Most Crime-Riddled Schools in the U.S.

In June of 2012, The Daily Beast put together a list of the most crime-riddled colleges in the United States, looking at data from 2008 to 2010 that included the school’s enrollment, numbers of murders, negligent homicides, robberies, aggravated assaults, burglaries, car thefts, and arson occurring at these schools.

Schools from the east coast to the west coast made their way onto this list, with schools in both extremely large cities and smaller, rural areas making their way into the top 25.

Topping the list was the University of Alabama, Huntsville. In the years cited, the school had an enrollment of 7,614 and 3 murders, 80 burglaries, 8 car thefts, and 10 aggravated assaults. Joining the University of Alabama in the top five were Johnson & Wales University (Providence, RI), the University of San Francisco (San Francisco, CA), Northern Illinois University (DeKalb, IL), and the University of Central Arkansas (Conway, AR).

With a recent shooting at a Houston-area community college, schools across the country are taking steps to reduce crime on their campuses and keep students safe. In fact, some states, like Texas, are considering changing their policies to allow either faculty members to carry weapons on campus or to have armed guards at schools in an attempt to deter gun violence, or end an incident should one begin. Although guns are not allowed on college campuses at the current time, a bill might come before the Texas legislature this session that could change this rule.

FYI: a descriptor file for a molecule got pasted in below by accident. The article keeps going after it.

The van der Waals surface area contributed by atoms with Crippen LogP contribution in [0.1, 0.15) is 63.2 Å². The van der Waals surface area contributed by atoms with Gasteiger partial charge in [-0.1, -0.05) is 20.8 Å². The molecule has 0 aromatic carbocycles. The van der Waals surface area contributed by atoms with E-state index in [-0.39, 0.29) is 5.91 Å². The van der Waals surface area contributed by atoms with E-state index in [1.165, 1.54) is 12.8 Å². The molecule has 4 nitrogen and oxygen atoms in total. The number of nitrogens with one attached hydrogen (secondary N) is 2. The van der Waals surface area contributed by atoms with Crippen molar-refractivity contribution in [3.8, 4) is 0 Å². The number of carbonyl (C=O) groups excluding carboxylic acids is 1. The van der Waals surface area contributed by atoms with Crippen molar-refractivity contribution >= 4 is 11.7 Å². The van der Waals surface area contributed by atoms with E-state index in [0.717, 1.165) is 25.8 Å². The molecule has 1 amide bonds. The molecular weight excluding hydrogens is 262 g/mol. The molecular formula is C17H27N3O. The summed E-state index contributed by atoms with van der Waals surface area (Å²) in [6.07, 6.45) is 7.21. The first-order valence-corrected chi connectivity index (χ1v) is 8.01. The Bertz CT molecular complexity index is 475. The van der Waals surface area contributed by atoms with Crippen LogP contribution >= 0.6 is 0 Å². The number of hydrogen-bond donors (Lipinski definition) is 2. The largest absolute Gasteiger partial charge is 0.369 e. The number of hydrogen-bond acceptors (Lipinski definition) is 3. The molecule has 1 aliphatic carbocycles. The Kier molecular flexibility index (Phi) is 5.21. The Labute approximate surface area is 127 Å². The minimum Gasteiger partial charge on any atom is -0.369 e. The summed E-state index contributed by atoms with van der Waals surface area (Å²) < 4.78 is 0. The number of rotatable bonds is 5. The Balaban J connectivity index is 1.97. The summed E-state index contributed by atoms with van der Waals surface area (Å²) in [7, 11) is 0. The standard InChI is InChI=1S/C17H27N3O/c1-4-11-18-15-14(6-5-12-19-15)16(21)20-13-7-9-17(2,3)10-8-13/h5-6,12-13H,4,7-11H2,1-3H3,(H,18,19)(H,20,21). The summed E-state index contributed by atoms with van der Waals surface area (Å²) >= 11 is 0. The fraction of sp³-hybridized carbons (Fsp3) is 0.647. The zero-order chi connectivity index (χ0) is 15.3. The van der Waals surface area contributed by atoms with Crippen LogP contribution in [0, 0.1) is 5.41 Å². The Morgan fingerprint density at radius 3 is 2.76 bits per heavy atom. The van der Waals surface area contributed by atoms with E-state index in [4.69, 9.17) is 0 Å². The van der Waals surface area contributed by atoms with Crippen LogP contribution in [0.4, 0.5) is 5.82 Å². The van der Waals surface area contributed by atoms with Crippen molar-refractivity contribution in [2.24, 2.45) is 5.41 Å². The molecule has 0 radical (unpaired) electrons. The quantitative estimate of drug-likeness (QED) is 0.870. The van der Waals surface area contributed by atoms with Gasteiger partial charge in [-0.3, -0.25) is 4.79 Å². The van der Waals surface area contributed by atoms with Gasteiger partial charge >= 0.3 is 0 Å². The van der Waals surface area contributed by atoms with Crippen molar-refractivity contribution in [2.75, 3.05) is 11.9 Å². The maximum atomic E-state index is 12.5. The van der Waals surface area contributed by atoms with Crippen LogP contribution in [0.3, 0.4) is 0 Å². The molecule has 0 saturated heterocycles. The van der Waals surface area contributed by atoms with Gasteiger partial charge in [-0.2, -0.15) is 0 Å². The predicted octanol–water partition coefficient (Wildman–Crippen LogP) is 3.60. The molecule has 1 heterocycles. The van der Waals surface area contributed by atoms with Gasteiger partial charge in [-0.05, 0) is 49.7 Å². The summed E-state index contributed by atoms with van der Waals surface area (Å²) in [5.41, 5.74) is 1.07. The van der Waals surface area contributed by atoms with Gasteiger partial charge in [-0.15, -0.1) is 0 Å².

Taking action against the parties responsible for committing crimes on college campuses can be a difficult endeavor, as responsibility can lie with several different parties. In many cases, universities have their own disciplinary systems in place to deal with crimes committed by students, and students represent themselves when accused of dangerous or criminal offenses. In other instances, if a student-committed crime is particularly egregious, or if the perpetrator of a crime on campus is not a student, that individual will usually be turned over to the authorities and will have to contact a criminal lawyer for their defense.

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Larry Benneth+